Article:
The Hispanic Business and Leadership Institute
Hispanics are the country's largest and fastest growing minority, but they are not an easily identified racial or ethnic group (Pew Hispanic Center, Trends 2005). The 2000 Census report describes the Hispanic population as a group with special characteristics and profiles, including age, educational achievement, earnings, and geographic distribution. In May 2008, the U.S. Census reported that the nation's Hispanic population increased 1.4 million to reach 45.5 million on July 1, 2007, or 15.1 percent of the estimated total U.S. population of 301.6 million. National and state estimates by race, Hispanic origin, sex and age released today by the U.S. Census Bureau also show that the Hispanic population exceeded 500,000 in 16 states.Hispanics remained the largest minority group, with blacks (single race or multiracial) second at 40.7 million in 2007 (U.S. Census Bureau, Press release, May 1, 2008)
The largest increase in the Hispanic population is occurring in the southern United States (Pew Hispanic Center). Hispanic labor will expand to nearly 10 million by 2020 (Pew Hispanic Center). As an example of the significant presence of Hispanics in the South, a recent news report on CNN (September 2, 2007) reported that 60% of the Houston's school children are Hispanic.
In a 2007 article in the Baton Rouge Advocate, Penny Brown reported on the uncertainty of estimates on the number of Hispanics who have moved into the area. U.S. Census estimates and a Louisiana Public Health Institute survey are expected to lend some insight later this year. But even those numbers may not offer a true picture. Plenty of evidence suggests the Latino population is booming (Brown, 2007).
The growing Hispanic population in the Southeast Louisiana region presents a unique and complex socio-economic phenomenon. Prior to Katrina, the region's parishes already had a significant and growing population of Hispanics. The influx of Hispanics into the region will impact structures, economy, culture, and vision. Indeed, the workforce will be changing; the educational landscape will be varying.
A larger proportion of Hispanics are now attending college than was the case 20 years ago, estimates place the number of Hispanic youths that have attended college at 1.5 millions (Pew Hispanic Center/ NCES.2006). The increase in Hispanic enrollment is being driven by both population growth and increasing proportions of the population enrolling in colleges and universities. In 1980, Hispanics represented 4 percent of students enrolled in colleges and universities. Two decades later (in 2000), Hispanics comprised 10 percent of the total enrollment. In the 1999-2000 school year, the most popular fields of study in which Hispanics earned bachelor's degrees were business, social sciences/history, psychology, and education (Institute for Education Sciences-US Department of Education).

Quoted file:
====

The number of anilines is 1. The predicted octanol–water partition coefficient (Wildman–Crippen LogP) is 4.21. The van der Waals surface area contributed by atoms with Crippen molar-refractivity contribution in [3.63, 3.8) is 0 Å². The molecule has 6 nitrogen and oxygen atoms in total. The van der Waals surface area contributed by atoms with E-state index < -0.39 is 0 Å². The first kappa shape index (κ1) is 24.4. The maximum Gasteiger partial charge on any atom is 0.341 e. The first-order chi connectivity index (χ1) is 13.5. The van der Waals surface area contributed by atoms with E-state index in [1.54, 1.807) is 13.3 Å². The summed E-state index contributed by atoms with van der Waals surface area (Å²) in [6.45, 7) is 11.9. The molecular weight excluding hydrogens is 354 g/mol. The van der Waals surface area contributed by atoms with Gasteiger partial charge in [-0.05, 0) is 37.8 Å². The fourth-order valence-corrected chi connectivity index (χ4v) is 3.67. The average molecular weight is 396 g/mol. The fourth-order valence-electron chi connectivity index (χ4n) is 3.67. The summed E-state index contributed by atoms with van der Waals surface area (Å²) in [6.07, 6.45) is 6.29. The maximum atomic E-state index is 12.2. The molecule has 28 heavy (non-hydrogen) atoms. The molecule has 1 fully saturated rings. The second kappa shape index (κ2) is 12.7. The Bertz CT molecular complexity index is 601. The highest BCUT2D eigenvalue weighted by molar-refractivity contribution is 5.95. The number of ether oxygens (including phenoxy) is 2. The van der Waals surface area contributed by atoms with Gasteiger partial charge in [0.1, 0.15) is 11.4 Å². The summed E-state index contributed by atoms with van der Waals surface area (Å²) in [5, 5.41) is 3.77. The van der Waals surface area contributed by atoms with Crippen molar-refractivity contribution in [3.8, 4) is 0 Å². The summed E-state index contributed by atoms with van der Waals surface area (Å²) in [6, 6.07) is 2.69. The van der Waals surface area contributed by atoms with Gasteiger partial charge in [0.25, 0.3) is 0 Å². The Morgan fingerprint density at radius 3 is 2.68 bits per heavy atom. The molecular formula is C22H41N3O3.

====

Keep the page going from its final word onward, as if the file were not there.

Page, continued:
Hispanic youth account for more than 34 percent of the total U.S. Hispanic population and more than 18 percent of the total U.S. youth population. By 2020, Hispanic youth will make up 23 percent of all U.S. youth (USHCC, 2006). Approximately 2 million Hispanic-owned businesses in the country generate almost $300 billion in annual gross receipts. By 2010, there will be 3.2 million Hispanic firms generating $465 billion in revenue (Small Business Administration, HispanicTelligence�).
The Hispanic Business and Leadership Institute
The Hispanic community has made significant contributions to the development of our great nation and has an important role in today's U.S. economic and social success. According to U.S. Commerce Secretary Carlos Gutierrez, “one of every 13 small businesses is Hispanic-owned in the United States, and the IRS predicts that number will rise to one in ten by 2009,” and, “Hispanic businesses are a dynamic, growing, new force in our economy” The Hispanic population will have an extraordinary economic influence in the next decade.
Supporting social and economic development to the Hispanic community will bring enormous opportunities to the entire region of Louisiana. Because education is the key for success, the Hispanic Business and Leadership Institute will be support Hispanic initiatives in education from K-12 through college as part an effort to lead the social, economic and political progress of the Hispanic community.
The need to address global issues has long been recognized at Southeastern Louisiana University. The initiative promotes a commitment within the College of Business's mission to “prepare students to be leaders of business, industry, and government in a dynamic global environment” as well as University core values of appreciating diversity, ethical behavior, excellence, quality curriculum and instruction, as well as dedication to service. This implies the need to develop and coordinate resources to promote and improve economic, social and educational opportunities for the Hispanic community.
To provide the socio-economic development of Hispanic community in the Southeast region through a multi-faceted program that advances the professional development and growth of Hispanic youth and enhances the competitiveness of Hispanic businesses in the U.S. and Latin America.